If you walk into any Spanish eatery, whether a small cafeteria or an upscale restaurant, you will undoubtedly find one thing on the menu - a plethora of Spanish cured meats. In Spain, the pig rules the culinary kingdom. Most of the cured meats you consume, enjoy, experience are pork based. Pork has been part of the Spanish diet for thousands of years, with written references to dry-cured ham dating back to the Roman Empire. So if you would like to understand Spanish cured meats a little better, read on.
Embutidos - the general term for cured meat
Chorizo (featured at top) - A cured sausage made from pork meat and fat, seasoned with paprika (pimento) and salt. Its most distinctive quality is its deep red color given by the paprika. Chorizo can be classified as spicy (picante) or sweet (dulce) depending on the kind of paprika used. There are several Spanish regional varieties that may be smoked or unsmoked with a myriad of aromatic ingredients. Chorizo can be eaten as is, fried, or poached. I recommend buying one and simmering it in cider (sidra) as it’s done in Galicia.
Salchichón - A dry cured pork sausage similar to the Spanish chorizo, but omitting the paprika and replacing it with black pepper.
Lomo Embuchado (below on right)- A cured meat made from the pork loin that is marinated in herbs and spices and then air dried. There is very little fat compared to other cured meats.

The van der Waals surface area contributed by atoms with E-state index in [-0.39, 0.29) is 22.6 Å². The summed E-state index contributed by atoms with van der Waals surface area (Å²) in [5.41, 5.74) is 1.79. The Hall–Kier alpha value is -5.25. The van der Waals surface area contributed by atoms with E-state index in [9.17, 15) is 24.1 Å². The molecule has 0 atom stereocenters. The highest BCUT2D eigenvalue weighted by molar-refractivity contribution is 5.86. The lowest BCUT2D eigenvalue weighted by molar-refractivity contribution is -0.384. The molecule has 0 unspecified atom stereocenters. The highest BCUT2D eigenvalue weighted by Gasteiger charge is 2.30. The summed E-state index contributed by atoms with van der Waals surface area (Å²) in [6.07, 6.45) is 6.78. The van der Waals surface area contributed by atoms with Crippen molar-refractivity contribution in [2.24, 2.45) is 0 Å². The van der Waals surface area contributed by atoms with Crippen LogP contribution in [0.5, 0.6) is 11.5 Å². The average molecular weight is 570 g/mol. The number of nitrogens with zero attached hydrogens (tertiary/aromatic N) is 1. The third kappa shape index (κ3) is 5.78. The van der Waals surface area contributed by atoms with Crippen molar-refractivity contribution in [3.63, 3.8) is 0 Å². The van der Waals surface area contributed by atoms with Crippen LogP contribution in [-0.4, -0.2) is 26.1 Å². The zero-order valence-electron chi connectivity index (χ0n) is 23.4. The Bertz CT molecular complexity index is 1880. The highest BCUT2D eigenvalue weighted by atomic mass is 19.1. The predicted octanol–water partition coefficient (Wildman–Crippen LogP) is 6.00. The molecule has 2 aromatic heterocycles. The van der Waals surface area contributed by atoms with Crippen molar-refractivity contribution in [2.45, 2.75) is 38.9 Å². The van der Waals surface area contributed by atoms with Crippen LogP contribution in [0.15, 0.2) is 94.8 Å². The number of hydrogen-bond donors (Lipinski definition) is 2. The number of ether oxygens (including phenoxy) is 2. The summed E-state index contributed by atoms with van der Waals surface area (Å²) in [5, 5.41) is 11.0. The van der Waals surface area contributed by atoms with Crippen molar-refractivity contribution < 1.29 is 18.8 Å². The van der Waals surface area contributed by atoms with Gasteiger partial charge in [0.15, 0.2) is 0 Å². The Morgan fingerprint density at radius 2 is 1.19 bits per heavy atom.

Morcilla - A highly flavored blood sausage made with a variety of ingredients depending on the region. The morcilla de Burgos, the most famous, is seasoned with rice, onions, and salt. A sweet morcilla from Galicia contains almonds and raisins and is commonly served as a dessert.
Jamón Serrano - A dry-cured Spanish ham that has been aged from 9 to 15 months. Jamón Serrano is usually served raw in very thin slices and is enjoyed by the Spanish for breakfast, lunch, dinner or a snack. High quality hams are recognizable by a label from the Consorcio del Jamón Serrano Español. This means that the hams have passed a series of quality standards and a Traditional Specialty Guaranteed (T.S.G.) Serrano ham certification.
Jamón Iberíco - The champion of all Spanish cured meats, Jamón Iberíco enjoys royal status in the Iberian Peninsula and throughout the world. The jamón is usually cured between 2 to 4 years, allowing for the development of a symphony of flavors. Most notable, is the marvelous marbling of fat throughout each piece of meat that begins to melt the instant it touches your tongue. The Jamón Iber í co de Bellota is protected by the P.G.S. throughout several regions in Spain such as Extremadura and Huelva.
Want more from Foodista? Sign up below!